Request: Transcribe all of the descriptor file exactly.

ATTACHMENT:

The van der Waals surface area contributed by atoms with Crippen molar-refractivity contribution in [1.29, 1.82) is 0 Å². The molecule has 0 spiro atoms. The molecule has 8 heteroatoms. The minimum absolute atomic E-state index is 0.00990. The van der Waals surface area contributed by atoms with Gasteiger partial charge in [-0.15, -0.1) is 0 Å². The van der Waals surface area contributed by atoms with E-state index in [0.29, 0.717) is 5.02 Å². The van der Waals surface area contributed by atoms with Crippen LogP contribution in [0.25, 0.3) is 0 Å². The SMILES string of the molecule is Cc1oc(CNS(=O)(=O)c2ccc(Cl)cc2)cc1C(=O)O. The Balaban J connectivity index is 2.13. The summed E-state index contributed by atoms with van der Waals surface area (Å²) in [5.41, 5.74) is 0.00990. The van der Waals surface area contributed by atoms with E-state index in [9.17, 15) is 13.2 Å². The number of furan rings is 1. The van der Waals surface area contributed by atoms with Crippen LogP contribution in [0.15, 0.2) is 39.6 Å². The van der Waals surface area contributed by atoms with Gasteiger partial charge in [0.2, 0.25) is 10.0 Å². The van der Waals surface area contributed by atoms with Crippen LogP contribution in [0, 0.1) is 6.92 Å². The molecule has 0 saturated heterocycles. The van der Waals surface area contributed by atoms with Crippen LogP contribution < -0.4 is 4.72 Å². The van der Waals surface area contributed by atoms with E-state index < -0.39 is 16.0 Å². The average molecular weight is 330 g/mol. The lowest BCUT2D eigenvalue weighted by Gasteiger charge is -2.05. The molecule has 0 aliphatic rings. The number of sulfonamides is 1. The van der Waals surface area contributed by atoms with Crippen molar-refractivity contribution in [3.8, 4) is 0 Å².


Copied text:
The van der Waals surface area contributed by atoms with Crippen molar-refractivity contribution in [1.29, 1.82) is 0 Å². The molecule has 0 spiro atoms. The molecule has 8 heteroatoms. The minimum absolute atomic E-state index is 0.00990. The van der Waals surface area contributed by atoms with Gasteiger partial charge in [-0.15, -0.1) is 0 Å². The van der Waals surface area contributed by atoms with E-state index in [0.29, 0.717) is 5.02 Å². The van der Waals surface area contributed by atoms with Crippen LogP contribution in [0.25, 0.3) is 0 Å². The SMILES string of the molecule is Cc1oc(CNS(=O)(=O)c2ccc(Cl)cc2)cc1C(=O)O. The Balaban J connectivity index is 2.13. The summed E-state index contributed by atoms with van der Waals surface area (Å²) in [5.41, 5.74) is 0.00990. The van der Waals surface area contributed by atoms with E-state index in [9.17, 15) is 13.2 Å². The number of furan rings is 1. The van der Waals surface area contributed by atoms with Crippen LogP contribution in [0.15, 0.2) is 39.6 Å². The van der Waals surface area contributed by atoms with Gasteiger partial charge in [0.2, 0.25) is 10.0 Å². The van der Waals surface area contributed by atoms with Crippen LogP contribution in [0, 0.1) is 6.92 Å². The molecule has 0 saturated heterocycles. The van der Waals surface area contributed by atoms with Crippen LogP contribution < -0.4 is 4.72 Å². The van der Waals surface area contributed by atoms with E-state index < -0.39 is 16.0 Å². The average molecular weight is 330 g/mol. The lowest BCUT2D eigenvalue weighted by Gasteiger charge is -2.05. The molecule has 0 aliphatic rings. The number of sulfonamides is 1. The van der Waals surface area contributed by atoms with Crippen molar-refractivity contribution in [3.8, 4) is 0 Å².